Will Japan Crisis Impact Westinghouse?
CRANBERRY (KDKA) – The sheer size of its new corporate headquarters in Cranberry will tell you Westinghouse is a major force in the region’s economy, but will the accidents in Fukushima, Japan, put the brakes on what’s been called the nuclear renaissance?
“No, I don’t think so,” said CEO Aris Candris, who believes Westinghouse will continue to grow and thrive.
Andy Sheehan: “You have four nuclear power plants under construction in China. You have six under contract in the United States. Are any of those contracts or projects in jeopardy right now?”
Candris: “No, they’re not in jeopardy and all those customers have told us they intend to continue with the projects going forward. But, clearly there will be some reevaluation and a period where we’re basically going to have to take a pause and make sure that all the lessons learned as I said before from this experience are incorporated before going forward.”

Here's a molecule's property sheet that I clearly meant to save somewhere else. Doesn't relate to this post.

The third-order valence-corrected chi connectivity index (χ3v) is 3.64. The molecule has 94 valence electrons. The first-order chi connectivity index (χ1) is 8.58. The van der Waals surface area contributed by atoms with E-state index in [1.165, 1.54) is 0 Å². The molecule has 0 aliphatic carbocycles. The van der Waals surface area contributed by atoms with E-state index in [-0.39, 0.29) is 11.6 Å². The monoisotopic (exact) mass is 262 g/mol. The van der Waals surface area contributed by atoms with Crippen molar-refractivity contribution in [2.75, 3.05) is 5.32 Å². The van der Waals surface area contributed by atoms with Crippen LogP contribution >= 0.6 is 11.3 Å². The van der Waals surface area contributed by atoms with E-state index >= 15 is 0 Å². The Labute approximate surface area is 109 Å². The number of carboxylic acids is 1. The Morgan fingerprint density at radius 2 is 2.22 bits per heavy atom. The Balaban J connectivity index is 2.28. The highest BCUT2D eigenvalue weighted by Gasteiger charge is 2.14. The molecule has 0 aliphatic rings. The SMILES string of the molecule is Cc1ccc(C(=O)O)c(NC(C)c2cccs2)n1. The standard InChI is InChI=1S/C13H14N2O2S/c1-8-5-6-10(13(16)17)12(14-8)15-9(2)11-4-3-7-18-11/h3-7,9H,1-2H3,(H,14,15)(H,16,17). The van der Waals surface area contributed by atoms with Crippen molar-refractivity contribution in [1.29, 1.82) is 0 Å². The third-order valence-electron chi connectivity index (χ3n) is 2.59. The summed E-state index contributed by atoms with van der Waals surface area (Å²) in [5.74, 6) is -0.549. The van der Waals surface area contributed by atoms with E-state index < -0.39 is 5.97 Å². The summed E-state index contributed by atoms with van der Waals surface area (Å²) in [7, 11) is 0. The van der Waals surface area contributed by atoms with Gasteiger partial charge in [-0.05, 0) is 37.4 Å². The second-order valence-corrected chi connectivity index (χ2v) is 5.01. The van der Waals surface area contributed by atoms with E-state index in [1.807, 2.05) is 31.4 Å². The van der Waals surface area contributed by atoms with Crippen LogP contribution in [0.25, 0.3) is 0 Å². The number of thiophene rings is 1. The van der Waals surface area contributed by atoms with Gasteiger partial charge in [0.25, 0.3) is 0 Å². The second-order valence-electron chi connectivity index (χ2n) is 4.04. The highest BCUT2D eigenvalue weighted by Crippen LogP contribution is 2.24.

Fukushima’s reactors became compromised when the pumps used to cool their cores failed.
Going forward, Westinghouse’s new AP 1000 design has three-days of coolant mounted on the roof of the reactor which is released in the event of an emergency and cools the reactor by gravity and natural circulation.
Candris says it would have functioned in both this earthquake and tsunami.
“It does not require valves and pumps to actively come on line and yes in this particular scenario it would have been business as usual for the AP 1000,” he explained.
But even still, Candris concedes that danger is inherent in the production of every kind of power and nuclear is no exception.
“There’s no such thing as free lunch. No matter how we produce energy and especially electricity around the world, you do have some down sides and this technology has some too,” he said. “We have done a lot of the years to try and mitigate those downsides and as a result of that we’ve been producing power for the past 30 years in the U.S. safely and cheaply and we intend to continue doing that.”
And while it’s clear that the nuclear power industry will have a massive public relations battle on its hands, Candris believes that Westinghouse is up to the challenge.